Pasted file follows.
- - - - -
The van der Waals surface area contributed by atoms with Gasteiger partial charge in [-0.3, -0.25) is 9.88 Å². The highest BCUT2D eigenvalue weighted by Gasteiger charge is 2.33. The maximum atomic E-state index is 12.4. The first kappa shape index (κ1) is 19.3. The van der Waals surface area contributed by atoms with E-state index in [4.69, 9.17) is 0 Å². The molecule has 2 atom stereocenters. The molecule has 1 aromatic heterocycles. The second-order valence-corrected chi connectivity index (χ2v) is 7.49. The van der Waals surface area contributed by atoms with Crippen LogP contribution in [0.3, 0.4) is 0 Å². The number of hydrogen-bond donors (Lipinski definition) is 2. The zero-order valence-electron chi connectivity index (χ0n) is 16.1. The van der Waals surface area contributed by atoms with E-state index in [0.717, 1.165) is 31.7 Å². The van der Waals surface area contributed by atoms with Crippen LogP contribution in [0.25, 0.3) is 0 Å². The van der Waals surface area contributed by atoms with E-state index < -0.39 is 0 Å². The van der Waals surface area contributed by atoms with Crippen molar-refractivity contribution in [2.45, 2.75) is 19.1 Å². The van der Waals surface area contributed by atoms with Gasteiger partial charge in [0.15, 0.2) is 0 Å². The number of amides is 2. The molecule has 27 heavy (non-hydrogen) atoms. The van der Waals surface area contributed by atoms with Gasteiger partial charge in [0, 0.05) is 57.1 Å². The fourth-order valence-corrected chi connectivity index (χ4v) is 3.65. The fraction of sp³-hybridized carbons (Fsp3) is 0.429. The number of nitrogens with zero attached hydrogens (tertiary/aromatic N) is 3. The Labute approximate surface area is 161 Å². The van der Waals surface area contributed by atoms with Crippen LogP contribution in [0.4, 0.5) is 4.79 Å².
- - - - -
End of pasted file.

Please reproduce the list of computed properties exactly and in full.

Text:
The van der Waals surface area contributed by atoms with Gasteiger partial charge in [-0.3, -0.25) is 9.88 Å². The highest BCUT2D eigenvalue weighted by Gasteiger charge is 2.33. The maximum atomic E-state index is 12.4. The first kappa shape index (κ1) is 19.3. The van der Waals surface area contributed by atoms with E-state index in [4.69, 9.17) is 0 Å². The molecule has 2 atom stereocenters. The molecule has 1 aromatic heterocycles. The second-order valence-corrected chi connectivity index (χ2v) is 7.49. The van der Waals surface area contributed by atoms with Crippen LogP contribution in [0.3, 0.4) is 0 Å². The number of hydrogen-bond donors (Lipinski definition) is 2. The zero-order valence-electron chi connectivity index (χ0n) is 16.1. The van der Waals surface area contributed by atoms with E-state index in [0.717, 1.165) is 31.7 Å². The van der Waals surface area contributed by atoms with Crippen LogP contribution in [0.25, 0.3) is 0 Å². The van der Waals surface area contributed by atoms with E-state index < -0.39 is 0 Å². The van der Waals surface area contributed by atoms with Crippen molar-refractivity contribution in [2.45, 2.75) is 19.1 Å². The van der Waals surface area contributed by atoms with Gasteiger partial charge in [0.15, 0.2) is 0 Å². The number of amides is 2. The molecule has 27 heavy (non-hydrogen) atoms. The van der Waals surface area contributed by atoms with Gasteiger partial charge in [0, 0.05) is 57.1 Å². The fourth-order valence-corrected chi connectivity index (χ4v) is 3.65. The fraction of sp³-hybridized carbons (Fsp3) is 0.429. The number of nitrogens with zero attached hydrogens (tertiary/aromatic N) is 3. The Labute approximate surface area is 161 Å². The van der Waals surface area contributed by atoms with Crippen LogP contribution in [0.4, 0.5) is 4.79 Å².